$13 million to ensure disaster resilience
MORE than $13 million is up for grabs to ensure communities are better prepared for any future disasters.
The Queensland Resilience and Risk Reduction Fund is part of the Commonwealth and Queensland Government's five-year commitment to improve safety and disaster resilience.
This will be achieved through an investment of $4.8 million from the Commonwealth and $8.3 million from the Queensland Government.
Eligible applicants include local governments, Queensland Government departments and agencies, and incorporated not-for-profit organisations.
Emergency Management minister David Littleproud said Queensland was the most disaster-impacted state in Australia and it was important to work collaboratively to reduce risk and build resilience to these events.
"As a Queenslander, I know we've been doing it tough in recent years with little reprieve from devastating floods, drought and unprecedented bushfires and now COVID-19," he said.
The Maranoa MP said this was why the Commonwealth Government had committed to partnering with the Queensland Government to invest in stronger infrastructure over the next five years.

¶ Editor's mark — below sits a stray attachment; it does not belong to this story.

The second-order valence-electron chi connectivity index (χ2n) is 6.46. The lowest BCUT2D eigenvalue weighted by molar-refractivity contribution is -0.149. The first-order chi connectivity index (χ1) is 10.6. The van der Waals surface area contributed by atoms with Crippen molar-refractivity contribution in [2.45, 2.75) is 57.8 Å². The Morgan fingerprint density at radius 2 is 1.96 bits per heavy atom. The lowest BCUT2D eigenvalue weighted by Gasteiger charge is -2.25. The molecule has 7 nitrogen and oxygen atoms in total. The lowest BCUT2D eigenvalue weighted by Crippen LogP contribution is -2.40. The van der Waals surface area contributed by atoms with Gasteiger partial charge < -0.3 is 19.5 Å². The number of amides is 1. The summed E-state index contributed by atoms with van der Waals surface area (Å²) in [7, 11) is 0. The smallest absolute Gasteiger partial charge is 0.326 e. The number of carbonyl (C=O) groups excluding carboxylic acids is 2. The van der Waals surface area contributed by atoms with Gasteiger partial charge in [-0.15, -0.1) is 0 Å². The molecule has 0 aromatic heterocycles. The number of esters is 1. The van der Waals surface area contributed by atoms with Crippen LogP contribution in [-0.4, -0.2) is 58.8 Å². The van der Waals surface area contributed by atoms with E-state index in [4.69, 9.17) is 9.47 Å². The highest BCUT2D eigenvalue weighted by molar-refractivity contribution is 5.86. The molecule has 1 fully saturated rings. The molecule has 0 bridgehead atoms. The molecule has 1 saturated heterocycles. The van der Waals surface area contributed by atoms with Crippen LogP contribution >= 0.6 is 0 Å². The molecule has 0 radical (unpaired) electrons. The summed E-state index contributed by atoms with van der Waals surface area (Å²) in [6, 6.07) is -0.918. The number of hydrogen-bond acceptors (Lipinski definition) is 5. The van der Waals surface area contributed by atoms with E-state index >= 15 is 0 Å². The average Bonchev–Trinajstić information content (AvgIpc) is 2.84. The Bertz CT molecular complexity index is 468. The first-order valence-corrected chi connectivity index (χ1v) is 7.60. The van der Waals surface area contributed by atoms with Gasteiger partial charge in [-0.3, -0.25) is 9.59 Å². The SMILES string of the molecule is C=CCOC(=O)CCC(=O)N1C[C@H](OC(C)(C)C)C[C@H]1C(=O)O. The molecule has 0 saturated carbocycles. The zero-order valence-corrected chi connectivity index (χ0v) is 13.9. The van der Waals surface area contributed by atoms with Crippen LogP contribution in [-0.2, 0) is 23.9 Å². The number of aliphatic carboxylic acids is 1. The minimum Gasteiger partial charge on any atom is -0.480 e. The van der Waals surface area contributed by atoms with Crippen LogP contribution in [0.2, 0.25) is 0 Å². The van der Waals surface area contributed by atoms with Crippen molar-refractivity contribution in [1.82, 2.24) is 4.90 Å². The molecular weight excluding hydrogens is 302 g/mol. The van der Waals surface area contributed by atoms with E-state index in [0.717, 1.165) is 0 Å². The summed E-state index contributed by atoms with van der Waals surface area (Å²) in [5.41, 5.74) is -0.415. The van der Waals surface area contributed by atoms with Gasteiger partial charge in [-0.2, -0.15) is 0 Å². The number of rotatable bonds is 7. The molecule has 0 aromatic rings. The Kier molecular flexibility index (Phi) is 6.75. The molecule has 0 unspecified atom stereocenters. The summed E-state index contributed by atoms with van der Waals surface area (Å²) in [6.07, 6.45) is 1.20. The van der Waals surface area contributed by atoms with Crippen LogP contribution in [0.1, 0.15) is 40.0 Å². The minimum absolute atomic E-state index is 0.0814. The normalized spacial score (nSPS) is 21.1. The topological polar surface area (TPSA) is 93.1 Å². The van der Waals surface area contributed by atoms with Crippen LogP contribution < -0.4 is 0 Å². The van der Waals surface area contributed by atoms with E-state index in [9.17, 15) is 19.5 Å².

"While we are currently living in uncertain times, it is paramount we continue to strive towards a more resilient future," Mr Littleproud said.
Minister for Infrastructure and Planning Cameron Dick said investing in infrastructure and resilience initiatives reduced the long-term cost of disasters and enabled communities to recover faster.
"The nature of disasters can change, but our focus remains on protecting Queenslanders and the communities they live in," he said.
"This infrastructure investment will also create more regional jobs, crucial to our economic recovery post COVID-19."
Applications for the QRRRF close Wednesday, July 22. If successful, applicants are required to deliver their projects within two years.
To apply visit: qra.qld.gov.au/QRRRF